Article update

[From Dag Forssell (941113 2230)]

Here is my latest attempt to cover the subject of teamwork in the
third and final article. I have benefited from further suggestions
from Phil Runkel and critique by Bill. Here goes:





Consistent application of the principles of HPCT to conflict
resolution, vision and mission statements and performance coaching
will go a long way towards creating trust and a sense of belonging
in an organization. Productive teamwork requires careful
integration of all these leadership applications. Results of the
early application of HPCT by Jim Soldani to leadership of a large
team in a manufacturing environment were summarized in the first
article, page 18.

Individuals in a team share a common goal, which becomes the team's
focal point. Many different kinds of goals can qualify as a focal
point goal, i.e: "Customer satisfaction with our services,"
"Performance to schedule," "Production cycle time," and "Quality of
which we can be proud." Such goals involve perceptions that can be
qualitatively defined, quantified at some level, measured on an
ongoing basis, and thus possibly be controlled.

While each such goal may be reduced to one measure, it naturally
breaks down into subgoals. You cannot perform to schedule if parts
are not available or don't fit. You can't be proud of your quality
unless your customer is satisfied and you have incorporated your
best know-how into your service even if your customer did not
specify it.

The focusgoal must be broken down with great care into subgoals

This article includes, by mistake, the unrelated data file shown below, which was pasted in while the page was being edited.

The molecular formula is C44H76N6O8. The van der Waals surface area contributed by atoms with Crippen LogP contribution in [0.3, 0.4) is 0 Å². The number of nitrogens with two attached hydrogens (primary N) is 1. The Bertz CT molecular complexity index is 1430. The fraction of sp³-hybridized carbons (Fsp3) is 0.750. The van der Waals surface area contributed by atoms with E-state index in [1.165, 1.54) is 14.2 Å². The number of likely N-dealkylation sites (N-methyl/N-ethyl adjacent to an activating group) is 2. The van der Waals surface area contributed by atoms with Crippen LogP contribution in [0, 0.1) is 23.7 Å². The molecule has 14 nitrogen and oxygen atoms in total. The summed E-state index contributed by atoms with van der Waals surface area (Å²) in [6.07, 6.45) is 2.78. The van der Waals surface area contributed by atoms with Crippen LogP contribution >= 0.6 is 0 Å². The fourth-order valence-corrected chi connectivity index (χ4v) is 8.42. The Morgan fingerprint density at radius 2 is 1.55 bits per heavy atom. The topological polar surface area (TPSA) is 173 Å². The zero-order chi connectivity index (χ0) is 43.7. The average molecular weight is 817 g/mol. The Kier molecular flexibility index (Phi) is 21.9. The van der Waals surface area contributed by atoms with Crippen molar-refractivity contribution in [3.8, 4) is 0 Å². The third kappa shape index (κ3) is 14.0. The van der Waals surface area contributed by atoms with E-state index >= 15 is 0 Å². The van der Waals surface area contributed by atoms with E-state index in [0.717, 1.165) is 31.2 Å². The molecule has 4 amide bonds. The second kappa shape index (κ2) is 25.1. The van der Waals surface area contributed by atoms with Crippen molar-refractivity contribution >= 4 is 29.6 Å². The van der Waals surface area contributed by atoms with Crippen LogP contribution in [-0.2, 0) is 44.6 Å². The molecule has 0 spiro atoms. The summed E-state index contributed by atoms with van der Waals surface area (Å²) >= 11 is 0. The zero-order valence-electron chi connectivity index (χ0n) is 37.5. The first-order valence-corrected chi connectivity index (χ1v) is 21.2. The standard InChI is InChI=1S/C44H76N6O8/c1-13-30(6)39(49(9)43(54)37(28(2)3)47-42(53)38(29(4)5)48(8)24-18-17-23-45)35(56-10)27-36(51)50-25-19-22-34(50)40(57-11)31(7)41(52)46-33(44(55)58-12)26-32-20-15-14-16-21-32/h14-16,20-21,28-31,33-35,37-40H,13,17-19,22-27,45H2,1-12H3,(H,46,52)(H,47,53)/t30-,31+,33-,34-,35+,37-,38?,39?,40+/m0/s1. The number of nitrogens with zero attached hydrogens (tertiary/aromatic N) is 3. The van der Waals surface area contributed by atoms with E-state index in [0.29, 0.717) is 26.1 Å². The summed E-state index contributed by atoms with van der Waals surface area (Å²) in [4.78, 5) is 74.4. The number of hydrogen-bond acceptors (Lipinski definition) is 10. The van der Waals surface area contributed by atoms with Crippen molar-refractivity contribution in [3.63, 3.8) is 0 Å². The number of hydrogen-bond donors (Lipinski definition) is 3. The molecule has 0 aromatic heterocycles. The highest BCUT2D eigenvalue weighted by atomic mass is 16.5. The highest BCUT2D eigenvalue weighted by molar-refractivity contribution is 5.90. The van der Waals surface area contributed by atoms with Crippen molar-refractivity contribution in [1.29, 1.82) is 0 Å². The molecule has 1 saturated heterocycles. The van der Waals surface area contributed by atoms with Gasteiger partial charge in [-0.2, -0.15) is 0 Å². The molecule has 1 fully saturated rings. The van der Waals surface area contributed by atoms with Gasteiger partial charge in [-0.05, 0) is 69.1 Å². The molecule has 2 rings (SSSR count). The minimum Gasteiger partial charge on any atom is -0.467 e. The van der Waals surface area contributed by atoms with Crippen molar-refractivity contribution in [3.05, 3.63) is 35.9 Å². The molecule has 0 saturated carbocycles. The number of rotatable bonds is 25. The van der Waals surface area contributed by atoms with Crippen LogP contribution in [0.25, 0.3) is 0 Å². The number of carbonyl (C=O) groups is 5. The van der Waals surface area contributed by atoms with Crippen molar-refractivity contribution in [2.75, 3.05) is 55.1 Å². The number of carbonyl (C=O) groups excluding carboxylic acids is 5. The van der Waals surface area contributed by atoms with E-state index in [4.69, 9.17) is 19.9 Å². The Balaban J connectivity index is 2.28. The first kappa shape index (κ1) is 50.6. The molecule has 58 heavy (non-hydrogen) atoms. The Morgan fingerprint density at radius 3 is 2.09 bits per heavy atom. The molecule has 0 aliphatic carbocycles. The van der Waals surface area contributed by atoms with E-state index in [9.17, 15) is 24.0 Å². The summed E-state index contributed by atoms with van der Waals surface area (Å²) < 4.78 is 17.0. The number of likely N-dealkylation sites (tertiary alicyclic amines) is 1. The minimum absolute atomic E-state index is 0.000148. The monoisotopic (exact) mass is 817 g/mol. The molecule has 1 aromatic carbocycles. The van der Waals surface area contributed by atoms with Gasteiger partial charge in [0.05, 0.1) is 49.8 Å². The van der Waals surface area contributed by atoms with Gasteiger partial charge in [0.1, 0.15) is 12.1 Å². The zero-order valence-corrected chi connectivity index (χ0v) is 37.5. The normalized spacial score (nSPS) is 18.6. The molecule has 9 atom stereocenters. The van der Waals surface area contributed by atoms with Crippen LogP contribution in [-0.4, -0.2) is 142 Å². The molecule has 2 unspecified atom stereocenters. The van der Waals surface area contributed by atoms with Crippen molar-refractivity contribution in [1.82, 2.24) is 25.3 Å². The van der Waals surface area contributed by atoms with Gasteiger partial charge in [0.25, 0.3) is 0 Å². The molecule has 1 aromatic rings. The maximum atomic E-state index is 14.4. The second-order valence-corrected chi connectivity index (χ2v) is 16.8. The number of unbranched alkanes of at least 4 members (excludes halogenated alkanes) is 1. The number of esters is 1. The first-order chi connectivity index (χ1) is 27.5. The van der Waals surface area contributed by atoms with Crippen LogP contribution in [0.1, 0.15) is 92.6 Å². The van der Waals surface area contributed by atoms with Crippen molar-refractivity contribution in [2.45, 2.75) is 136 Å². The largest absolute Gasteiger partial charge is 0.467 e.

each teammember can perceive and control with the help of
appropriate information and resources.

To join the team, each member is asked to adopt the focusgoal and
appropriate subgoals.

As work progresses, conflicts of all kinds may surface. Some may
arise from the work, i. e. conflicting methods, resource
allocations or subgoals. Some may be personal, where responsibility
to the team conflicts with personal preferences, work habits and
emergencies. "Our shipment is late and I could make up for it if
I stay late, but tonight is my bowling night." "Joe didn't do his
thing so that's why I didn't get my part done." / "Joe didn't do
his thing, and when I realized it, I worked two hours overtime to
make up for it." "I need to take my wife to the hospital tomorrow.
Can you cover for me?" Team leaders can help associates sort out
conflicts, clarify responsibilities and make accomodations by
_Mapping and Influencing Wants and Perceptions_. Team leaders can
also help junior teammembers learn to control and perform well
through _Performance Coaching._

Development and coordination of goals takes time, and resolving
conflicts requires personal involvement. Jim's application of HPCT
paid off. His team won awards repeatedly for excellence with high

Most people crave the company of others. Consider Exhibit 1. The
first six levels of perception defined here are "experience
levels." As we live, move about, and work, we experience the world
around us with a rich assortment of senses. (Communication by
words alone starts at level seven and is nowhere near as rich in
sensory detail). As I work in the vicinity of people I like, I
experience my associates and develop a positive perception of them
individually as worthwhile human beings. If I don't like some
teammembers, I can still respect our mutual commitment to the focus
goal and we can both take professional pride in achieving and
maintaining our subgoals. This builds a sense of belonging, human
connection and team spirit. Relationships are strengthened by
awareness of each other as we cooperate in productive work.

For a theoretical discussion of teamwork based on an understanding
of the HPCT model, see _CT Psychology and Social Organizations_
(1980), a working paper by Bill Powers reprinted in _Living Control
Systems, volume II: Selected papers_ (Powers, 1992).

Comments welcome.

Best, Dag